Mr. Waterson: To ask the Secretary of State for Work and Pensions how many and what proportion of pensioner households were (a) owner-occupiers, (b) social renters and (c) private renters in 2007-08. 
Pensioner households are defined as those households where the household reference person has reached pensionable age. Currently, females reach pensionable age at 60; males reach pensionable age at 65.
|Estimated number of pensioner households by tenure, England, April to June 2007
|Number of pensioner households
Labour Force Survey, Office for National Statistics
Jenny Willott: To ask the Secretary of State for Work and Pensions what the Departments estimate is of the number and proportion of adults (a) who were out of work and in poverty and (b) who had moved out of poverty as a result of moving into work in each of the last five years; and if he will make a statement. 
|Number and risk of working age adults living in households with incomes less than 60 per cent. of contemporary median household income who are not in work, before and after housing costs, United Kingdom
|Before housing costs
|After housing costs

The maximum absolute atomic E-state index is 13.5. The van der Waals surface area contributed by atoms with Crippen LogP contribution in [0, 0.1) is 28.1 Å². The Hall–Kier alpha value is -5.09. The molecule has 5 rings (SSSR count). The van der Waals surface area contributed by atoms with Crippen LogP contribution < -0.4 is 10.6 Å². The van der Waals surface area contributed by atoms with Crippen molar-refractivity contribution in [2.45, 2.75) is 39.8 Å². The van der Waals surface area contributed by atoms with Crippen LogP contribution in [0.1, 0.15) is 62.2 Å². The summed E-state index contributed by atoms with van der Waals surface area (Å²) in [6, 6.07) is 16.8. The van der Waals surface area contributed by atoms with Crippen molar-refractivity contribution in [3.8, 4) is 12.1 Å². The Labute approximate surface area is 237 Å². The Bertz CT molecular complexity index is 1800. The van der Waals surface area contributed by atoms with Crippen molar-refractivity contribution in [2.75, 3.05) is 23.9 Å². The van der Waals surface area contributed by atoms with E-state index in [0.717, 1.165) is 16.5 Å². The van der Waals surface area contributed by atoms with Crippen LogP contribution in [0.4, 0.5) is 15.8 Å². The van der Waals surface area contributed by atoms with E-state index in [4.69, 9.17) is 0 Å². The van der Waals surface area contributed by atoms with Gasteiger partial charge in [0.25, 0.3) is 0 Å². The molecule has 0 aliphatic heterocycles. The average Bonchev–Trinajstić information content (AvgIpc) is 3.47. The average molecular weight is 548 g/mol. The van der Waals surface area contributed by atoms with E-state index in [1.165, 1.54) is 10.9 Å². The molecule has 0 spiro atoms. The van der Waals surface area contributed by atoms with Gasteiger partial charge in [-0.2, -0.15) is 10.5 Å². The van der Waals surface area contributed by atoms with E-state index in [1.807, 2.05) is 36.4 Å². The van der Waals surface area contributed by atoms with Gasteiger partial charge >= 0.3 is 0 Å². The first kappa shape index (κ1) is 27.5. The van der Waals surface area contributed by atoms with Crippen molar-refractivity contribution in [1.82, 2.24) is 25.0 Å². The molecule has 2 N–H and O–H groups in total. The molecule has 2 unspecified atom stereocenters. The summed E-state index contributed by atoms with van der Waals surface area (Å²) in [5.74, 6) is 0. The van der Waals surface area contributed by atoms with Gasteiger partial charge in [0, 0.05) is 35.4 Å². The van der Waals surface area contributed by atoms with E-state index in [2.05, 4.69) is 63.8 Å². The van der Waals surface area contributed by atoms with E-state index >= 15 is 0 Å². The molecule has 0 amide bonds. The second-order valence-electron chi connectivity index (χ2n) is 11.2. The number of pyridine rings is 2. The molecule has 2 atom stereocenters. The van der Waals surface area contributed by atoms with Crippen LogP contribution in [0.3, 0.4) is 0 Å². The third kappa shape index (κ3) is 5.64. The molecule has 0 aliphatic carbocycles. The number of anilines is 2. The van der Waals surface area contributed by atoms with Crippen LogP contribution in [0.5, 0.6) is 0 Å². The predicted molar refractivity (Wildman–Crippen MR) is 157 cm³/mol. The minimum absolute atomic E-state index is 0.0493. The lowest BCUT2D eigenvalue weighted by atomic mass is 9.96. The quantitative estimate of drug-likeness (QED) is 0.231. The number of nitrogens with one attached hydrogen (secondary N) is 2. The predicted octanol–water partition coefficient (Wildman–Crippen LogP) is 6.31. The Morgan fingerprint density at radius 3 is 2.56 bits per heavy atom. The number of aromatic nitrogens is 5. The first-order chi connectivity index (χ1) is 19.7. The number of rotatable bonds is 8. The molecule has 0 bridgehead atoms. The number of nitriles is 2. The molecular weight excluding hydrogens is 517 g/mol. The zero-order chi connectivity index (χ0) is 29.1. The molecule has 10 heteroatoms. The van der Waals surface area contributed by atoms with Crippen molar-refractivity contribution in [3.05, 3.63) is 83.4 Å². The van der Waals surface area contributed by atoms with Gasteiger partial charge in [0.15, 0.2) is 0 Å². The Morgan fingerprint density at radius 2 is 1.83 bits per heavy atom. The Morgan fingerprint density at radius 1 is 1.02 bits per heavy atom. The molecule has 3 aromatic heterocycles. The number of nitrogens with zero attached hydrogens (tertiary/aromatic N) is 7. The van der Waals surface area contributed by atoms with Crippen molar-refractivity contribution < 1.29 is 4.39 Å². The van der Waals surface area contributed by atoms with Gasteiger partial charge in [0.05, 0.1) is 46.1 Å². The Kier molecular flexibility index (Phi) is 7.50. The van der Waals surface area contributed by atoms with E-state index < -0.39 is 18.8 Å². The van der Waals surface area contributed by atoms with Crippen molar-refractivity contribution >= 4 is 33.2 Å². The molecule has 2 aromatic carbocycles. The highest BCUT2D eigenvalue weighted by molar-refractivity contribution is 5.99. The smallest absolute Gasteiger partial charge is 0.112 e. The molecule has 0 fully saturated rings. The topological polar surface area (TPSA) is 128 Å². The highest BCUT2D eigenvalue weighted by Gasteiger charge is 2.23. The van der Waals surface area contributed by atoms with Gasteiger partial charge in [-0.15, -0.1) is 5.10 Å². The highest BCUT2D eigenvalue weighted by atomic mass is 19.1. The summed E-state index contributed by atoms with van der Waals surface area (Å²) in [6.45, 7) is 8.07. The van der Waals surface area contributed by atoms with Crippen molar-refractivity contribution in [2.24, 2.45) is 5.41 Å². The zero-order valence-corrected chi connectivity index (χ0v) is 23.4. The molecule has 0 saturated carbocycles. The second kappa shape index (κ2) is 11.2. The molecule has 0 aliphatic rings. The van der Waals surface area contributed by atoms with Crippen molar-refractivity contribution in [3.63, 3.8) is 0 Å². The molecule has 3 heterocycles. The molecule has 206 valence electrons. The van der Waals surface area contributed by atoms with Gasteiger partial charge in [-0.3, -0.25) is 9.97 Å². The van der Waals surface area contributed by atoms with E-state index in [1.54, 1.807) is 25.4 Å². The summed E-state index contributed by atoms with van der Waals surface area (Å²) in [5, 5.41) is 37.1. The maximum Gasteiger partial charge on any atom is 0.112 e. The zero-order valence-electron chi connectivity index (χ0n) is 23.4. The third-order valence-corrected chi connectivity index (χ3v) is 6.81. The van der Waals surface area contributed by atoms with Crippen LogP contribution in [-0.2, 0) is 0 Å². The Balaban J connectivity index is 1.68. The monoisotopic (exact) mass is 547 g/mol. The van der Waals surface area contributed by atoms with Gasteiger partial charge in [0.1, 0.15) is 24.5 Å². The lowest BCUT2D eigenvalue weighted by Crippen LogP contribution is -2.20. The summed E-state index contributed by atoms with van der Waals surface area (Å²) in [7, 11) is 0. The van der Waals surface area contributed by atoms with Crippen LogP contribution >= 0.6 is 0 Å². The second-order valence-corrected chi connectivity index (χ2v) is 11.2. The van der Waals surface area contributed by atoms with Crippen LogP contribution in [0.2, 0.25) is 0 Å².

1. These statistics are based on Households Below Average Income, sourced from the Family Resources Survey and Low Income Dynamics data, sourced from the British Household Panel Survey.
2. Small changes should be treated with caution as these will be affected by sampling error and variability in non-response.
3. The reference period for Households Below Average Income figures is single financial years.
4. The income measures used to derive the estimates shown employ the same methodology as the Department for Work and Pensions publication Households Below Average Income series, which uses disposable household income, adjusted (or equivalised) for household size and composition, as an income measure as a proxy for standard of living.
5. For the Households Below Average Income series, incomes have been equivalised using OECD equalisation factors.
6. Numbers of adults have been rounded to the nearest 100,000 and proportions have been rounded to the nearest percentage.
7. Adults have been classified as workless if they are unemployed or economically inactive.
8. Adults have been classified as being of working age if they are 64 or below for men or 59 or below for women.
Households Below Average Income